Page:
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Adam van Koeverden

World Olympic Champion and Four-Time Olympic Medallist

Follow Adam on Twitter: @vankayak

Champion kayaker Adam van Koeverden first captured the world’s attention at the 2004 Olympic Games, where he was a double medallist with gold and bronze victories. Since then, he has continued to dominate the sport, taking silver at both the 2008 and 2012 Olympic Games, earning two World Championship titles in 2007 and 2011, and being named “Canada’s Athlete of the Year” in 2012.

Adam shares his story of personal success — infusing it with insight that he’s gained both on the water and off — and how it integrates with strong leadership, overcoming challenges, and the importance of teamwork.

Adam began kayaking at the Burloak Canoe Club in Oakville when he was 13 years old. Not a terribly gifted athlete at that time, he responded to the urging of his mother, who saw a local newspaper ad for the club: “Future Champions Wanted.” Soon after, Adam began to shine.

Today, in addition to his Olympic and World Championship wins, he is a 73-time Canadian kayaking champion, holds a Guinness World Record for paddling the fastest-ever 500 metre in a canoe or kayak, and in 2015 he won bronze in the K1 1000 at the Pan Am Games.

In addition to boasting an impressive medal count, Adam was selected as Canada’s flag bearer at both the 2004 Olympic Games’ closing ceremonies and at the 2008 opening ceremonies; he was also named the Lou Marsh Trophy winner in 2004.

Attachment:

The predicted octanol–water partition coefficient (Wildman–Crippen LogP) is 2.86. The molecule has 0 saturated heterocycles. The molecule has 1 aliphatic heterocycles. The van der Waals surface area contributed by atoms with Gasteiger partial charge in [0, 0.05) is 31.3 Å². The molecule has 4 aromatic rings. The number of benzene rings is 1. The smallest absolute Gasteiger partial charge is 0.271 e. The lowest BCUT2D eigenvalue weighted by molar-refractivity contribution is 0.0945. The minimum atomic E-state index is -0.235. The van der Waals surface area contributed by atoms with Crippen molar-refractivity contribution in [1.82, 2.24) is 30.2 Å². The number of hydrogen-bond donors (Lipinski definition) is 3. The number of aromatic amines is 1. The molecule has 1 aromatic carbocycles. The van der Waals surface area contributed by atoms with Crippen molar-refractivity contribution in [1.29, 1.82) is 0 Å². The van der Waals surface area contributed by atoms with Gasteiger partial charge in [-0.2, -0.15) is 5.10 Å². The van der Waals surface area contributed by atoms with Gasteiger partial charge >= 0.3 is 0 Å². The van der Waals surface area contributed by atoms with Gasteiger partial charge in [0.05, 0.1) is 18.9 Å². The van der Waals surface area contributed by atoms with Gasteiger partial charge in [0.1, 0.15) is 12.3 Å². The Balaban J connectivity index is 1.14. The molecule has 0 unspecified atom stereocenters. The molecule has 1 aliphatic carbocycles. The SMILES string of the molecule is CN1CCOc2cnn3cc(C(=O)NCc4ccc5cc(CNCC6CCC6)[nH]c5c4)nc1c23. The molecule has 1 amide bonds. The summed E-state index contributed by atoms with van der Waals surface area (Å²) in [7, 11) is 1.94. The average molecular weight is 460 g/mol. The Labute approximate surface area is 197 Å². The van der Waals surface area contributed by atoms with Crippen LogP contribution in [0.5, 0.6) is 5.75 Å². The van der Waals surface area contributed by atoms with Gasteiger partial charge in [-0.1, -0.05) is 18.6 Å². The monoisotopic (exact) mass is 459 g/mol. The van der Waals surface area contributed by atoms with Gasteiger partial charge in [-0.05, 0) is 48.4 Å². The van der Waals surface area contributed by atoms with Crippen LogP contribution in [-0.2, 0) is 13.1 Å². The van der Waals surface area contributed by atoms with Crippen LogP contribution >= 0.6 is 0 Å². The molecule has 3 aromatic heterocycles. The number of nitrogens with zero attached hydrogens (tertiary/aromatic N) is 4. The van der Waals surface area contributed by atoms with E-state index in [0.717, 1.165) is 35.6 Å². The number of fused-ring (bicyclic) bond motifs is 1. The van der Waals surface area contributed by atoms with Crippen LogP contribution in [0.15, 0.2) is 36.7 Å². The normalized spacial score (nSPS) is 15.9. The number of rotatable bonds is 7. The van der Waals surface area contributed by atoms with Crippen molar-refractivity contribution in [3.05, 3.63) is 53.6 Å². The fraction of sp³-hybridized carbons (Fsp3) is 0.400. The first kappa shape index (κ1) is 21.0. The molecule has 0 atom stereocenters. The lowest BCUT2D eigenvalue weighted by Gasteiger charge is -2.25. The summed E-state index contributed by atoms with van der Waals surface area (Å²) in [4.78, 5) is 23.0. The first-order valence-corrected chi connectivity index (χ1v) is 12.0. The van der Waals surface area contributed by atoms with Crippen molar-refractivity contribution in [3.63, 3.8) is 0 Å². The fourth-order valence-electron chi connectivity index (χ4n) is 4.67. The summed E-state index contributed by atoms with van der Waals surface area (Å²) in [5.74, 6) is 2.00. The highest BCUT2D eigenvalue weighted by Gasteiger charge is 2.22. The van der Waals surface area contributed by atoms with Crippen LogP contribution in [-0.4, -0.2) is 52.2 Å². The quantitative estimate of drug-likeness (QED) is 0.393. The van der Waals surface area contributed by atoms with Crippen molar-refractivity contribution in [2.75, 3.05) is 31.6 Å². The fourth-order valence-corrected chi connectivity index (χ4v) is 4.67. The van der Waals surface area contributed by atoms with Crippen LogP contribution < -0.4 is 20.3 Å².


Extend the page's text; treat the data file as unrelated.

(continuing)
Adam is an athlete ambassador for Right to Play; a member of the Canadian Olympic Committee’s Athlete Commission; involved with the David Suzuki Foundation; and a National Spokesperson for Colon Cancer Canada. He has also spoken on behalf of the World Wildlife Fund.

In 2014, Adam acted as an on-air analyst for CBC Television, covering the Olympic Winter Games in Sochi, Russia.
Clive Brunskill via Getty Images

Men Must Step Up Their Game To Beat Sexism In Sport

This week, my friend and fellow Olympic champ boatsman, Adam Kreek, made a mistake that I hope can prove to be a learning experience. While chatting with Ron McLean on CBC television, he expressed his opinion that Eugenie Bouchard may not be committed to winning, evidenced by her selfies, interest in fashion and social media presence. To add fuel to the fire, when three fellow Olympians whom I admire very much -- Marnie McBean, Chandra Crawford and Annamay Pierse -- expressed concern over Twitter, he emphatically defended his commentary.
08/13/2016 02:34 EDT